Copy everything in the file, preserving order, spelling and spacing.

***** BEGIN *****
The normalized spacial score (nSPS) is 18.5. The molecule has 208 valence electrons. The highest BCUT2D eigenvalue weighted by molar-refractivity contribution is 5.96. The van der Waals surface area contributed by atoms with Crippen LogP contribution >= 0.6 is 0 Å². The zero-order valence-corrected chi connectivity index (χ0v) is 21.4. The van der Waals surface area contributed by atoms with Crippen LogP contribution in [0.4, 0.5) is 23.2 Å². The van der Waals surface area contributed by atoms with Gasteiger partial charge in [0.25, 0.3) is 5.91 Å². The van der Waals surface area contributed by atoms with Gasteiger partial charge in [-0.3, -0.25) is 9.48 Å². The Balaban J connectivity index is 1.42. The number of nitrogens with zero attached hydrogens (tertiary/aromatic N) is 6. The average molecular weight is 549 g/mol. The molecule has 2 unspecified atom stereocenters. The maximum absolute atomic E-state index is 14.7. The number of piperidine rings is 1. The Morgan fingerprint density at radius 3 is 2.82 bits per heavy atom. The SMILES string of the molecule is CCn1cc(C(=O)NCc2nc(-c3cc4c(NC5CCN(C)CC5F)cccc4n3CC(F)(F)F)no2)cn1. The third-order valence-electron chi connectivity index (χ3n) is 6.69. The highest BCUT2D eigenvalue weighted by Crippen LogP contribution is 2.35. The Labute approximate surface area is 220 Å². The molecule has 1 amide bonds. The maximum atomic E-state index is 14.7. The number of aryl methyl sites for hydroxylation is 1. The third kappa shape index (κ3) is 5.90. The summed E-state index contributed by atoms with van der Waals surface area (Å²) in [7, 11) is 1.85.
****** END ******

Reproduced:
The normalized spacial score (nSPS) is 18.5. The molecule has 208 valence electrons. The highest BCUT2D eigenvalue weighted by molar-refractivity contribution is 5.96. The van der Waals surface area contributed by atoms with Crippen LogP contribution >= 0.6 is 0 Å². The zero-order valence-corrected chi connectivity index (χ0v) is 21.4. The van der Waals surface area contributed by atoms with Crippen LogP contribution in [0.4, 0.5) is 23.2 Å². The van der Waals surface area contributed by atoms with Gasteiger partial charge in [0.25, 0.3) is 5.91 Å². The van der Waals surface area contributed by atoms with Gasteiger partial charge in [-0.3, -0.25) is 9.48 Å². The Balaban J connectivity index is 1.42. The number of nitrogens with zero attached hydrogens (tertiary/aromatic N) is 6. The average molecular weight is 549 g/mol. The molecule has 2 unspecified atom stereocenters. The maximum absolute atomic E-state index is 14.7. The number of piperidine rings is 1. The Morgan fingerprint density at radius 3 is 2.82 bits per heavy atom. The SMILES string of the molecule is CCn1cc(C(=O)NCc2nc(-c3cc4c(NC5CCN(C)CC5F)cccc4n3CC(F)(F)F)no2)cn1. The third-order valence-electron chi connectivity index (χ3n) is 6.69. The highest BCUT2D eigenvalue weighted by Crippen LogP contribution is 2.35. The Labute approximate surface area is 220 Å². The molecule has 1 amide bonds. The maximum atomic E-state index is 14.7. The number of aryl methyl sites for hydroxylation is 1. The third kappa shape index (κ3) is 5.90. The summed E-state index contributed by atoms with van der Waals surface area (Å²) in [7, 11) is 1.85.